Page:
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A Free Reading Passage on Cattle in the New World for AP U.S. History

Cate O'Donnell

2 min read

May 7

7

0

0

The effect of cattle in the New World is a referenced topic in the Columbian Exchange, Spanish Exploration, and Conquest topic in Period 1 of AP U.S. History. You could reference this example on your AP U.S. History test.



Cattle in the New World passage
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When European settlers first arrived in the New World, they brought with them a host of plants and animals, including cattle, which played a crucial role in their efforts to establish colonies and build new societies. European cattle were prized for their utility in agriculture, providing meat, milk, and labor for farming activities. Additionally, they symbolized prosperity and civilization, serving as a tangible reminder of European dominance and cultural superiority in the New World. Thus, the introduction of cattle to the Americas was not only a practical necessity but also a symbolic assertion of European power and identity.


The settlers allowed cattle to roam freely in the New World, where they grazed extensively on the lush grasslands and vegetation. However, this practice of unrestricted grazing had profound consequences for the environment. European cattle competed with native herbivores such as bison, elk, and deer for resources, leading to habitat degradation and displacement of these species. Moreover, the overgrazing of native plants by cattle resulted in the destruction of natural habitats and loss of biodiversity. Additionally, European cattle often trampled and consumed native crops cultivated by indigenous peoples, leading to food shortages and economic hardship for native communities.

Native tribes had varied reactions to the presence of European cattle in the New World. Some groups, such as the Cherokee and Creek tribes, adopted cattle into their traditional practices, integrating them into their economies and cultural ceremonies. However, other tribes, such as the Comanche and Apache, resisted the encroachment of cattle onto their lands, viewing them as symbols of European colonization and domination. In some cases, indigenous peoples resorted to drastic measures to deter cattle from grazing in their territories, such as cutting the stomachs of cattle, causing them to die a slow and agonizing death. This practice served as a powerful symbol of resistance against European encroachment and a warning to settlers of the consequences of their actions.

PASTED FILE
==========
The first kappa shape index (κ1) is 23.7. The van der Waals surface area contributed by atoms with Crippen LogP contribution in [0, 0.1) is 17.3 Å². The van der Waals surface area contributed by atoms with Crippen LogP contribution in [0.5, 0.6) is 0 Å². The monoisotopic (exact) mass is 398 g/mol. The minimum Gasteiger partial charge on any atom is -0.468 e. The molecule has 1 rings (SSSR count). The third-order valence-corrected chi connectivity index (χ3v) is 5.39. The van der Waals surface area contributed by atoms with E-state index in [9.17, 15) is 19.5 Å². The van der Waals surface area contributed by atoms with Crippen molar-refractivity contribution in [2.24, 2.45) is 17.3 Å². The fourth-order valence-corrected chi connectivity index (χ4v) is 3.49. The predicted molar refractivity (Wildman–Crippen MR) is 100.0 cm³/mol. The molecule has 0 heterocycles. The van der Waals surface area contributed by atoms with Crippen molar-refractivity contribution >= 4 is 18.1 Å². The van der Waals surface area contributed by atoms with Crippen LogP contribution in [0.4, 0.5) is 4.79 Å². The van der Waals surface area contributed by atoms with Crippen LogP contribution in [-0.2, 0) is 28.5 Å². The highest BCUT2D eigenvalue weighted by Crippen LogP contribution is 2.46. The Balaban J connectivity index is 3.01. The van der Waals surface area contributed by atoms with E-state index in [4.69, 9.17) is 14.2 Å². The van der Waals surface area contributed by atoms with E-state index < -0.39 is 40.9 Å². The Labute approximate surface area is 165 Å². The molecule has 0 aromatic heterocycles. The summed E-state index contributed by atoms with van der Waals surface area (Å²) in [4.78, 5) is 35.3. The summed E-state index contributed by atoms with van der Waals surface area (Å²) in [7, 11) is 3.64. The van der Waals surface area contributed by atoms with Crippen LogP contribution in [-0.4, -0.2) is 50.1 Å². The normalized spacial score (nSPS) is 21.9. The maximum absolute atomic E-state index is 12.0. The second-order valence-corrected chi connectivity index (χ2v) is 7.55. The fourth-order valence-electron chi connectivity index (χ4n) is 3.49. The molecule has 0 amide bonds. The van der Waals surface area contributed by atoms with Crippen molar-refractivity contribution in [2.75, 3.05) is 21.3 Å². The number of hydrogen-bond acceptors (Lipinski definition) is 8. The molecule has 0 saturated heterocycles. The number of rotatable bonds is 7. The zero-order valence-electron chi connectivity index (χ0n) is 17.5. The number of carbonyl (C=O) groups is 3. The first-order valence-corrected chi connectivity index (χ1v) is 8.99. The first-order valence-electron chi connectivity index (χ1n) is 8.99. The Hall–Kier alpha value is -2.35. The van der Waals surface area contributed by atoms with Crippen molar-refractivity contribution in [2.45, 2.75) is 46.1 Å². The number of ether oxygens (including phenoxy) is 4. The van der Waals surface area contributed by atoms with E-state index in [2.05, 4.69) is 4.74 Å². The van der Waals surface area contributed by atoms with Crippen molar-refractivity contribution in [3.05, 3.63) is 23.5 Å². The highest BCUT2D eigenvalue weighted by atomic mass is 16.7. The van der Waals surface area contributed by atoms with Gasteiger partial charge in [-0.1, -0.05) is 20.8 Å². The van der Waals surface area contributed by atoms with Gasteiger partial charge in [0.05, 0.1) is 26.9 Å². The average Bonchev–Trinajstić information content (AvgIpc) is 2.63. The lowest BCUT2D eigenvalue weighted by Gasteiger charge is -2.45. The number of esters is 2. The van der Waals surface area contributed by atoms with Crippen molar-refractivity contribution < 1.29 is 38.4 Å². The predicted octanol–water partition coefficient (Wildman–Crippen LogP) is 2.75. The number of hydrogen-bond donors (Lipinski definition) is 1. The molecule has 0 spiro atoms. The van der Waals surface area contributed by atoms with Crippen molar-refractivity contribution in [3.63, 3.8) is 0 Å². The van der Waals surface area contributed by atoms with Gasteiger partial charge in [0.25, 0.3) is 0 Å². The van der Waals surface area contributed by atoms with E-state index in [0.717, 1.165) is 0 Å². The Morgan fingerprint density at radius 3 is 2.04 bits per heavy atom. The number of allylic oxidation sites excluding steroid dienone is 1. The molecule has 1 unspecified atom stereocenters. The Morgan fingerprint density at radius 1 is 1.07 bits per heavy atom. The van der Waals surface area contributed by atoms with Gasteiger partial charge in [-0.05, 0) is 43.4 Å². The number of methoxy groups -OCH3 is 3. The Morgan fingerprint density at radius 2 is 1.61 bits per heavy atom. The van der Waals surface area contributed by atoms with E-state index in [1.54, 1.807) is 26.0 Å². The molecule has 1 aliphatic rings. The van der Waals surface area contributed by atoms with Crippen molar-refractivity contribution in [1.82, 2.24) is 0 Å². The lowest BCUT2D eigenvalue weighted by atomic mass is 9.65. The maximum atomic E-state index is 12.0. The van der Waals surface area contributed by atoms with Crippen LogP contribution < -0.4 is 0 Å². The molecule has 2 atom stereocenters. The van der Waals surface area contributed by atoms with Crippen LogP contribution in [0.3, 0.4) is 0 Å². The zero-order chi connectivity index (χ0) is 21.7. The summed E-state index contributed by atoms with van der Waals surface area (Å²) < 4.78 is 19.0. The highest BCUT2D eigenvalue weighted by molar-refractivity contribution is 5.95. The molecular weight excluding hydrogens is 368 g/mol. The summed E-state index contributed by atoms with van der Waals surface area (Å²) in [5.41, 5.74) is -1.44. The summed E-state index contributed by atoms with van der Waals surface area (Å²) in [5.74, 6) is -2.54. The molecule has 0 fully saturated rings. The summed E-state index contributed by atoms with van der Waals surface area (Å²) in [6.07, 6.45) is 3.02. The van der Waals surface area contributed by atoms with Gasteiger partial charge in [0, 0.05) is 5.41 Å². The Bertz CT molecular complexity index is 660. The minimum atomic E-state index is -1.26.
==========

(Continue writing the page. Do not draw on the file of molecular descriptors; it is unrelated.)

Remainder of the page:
In conclusion, the introduction of European cattle to the New World had far-reaching consequences for both the environment and indigenous peoples. The unrestricted grazing of cattle fundamentally altered ecosystems, leading to habitat degradation and displacement of native species. Moreover, the presence of cattle contributed to conflicts between European settlers and native tribes over land use and resource management. As we reflect on the legacy of European colonization in the Americas, the impact of cattle serves as a reminder of the complex interactions between humans and the environment, and the enduring struggles of indigenous peoples to defend their lands and way of life against colonial expansion.


PRINTABLE READING PASSAGE ON CATTLE IN THE NEW WORLD

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Cattle in the New World FREE Reading Passage


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Columbian Exchange, Spanish Exploration, and Conquest



Period 1



AP U.S. History



Cattle in the New World



#cattle #NewWorld

Cate O'Donnell

2 min read

May 7

7

0

0

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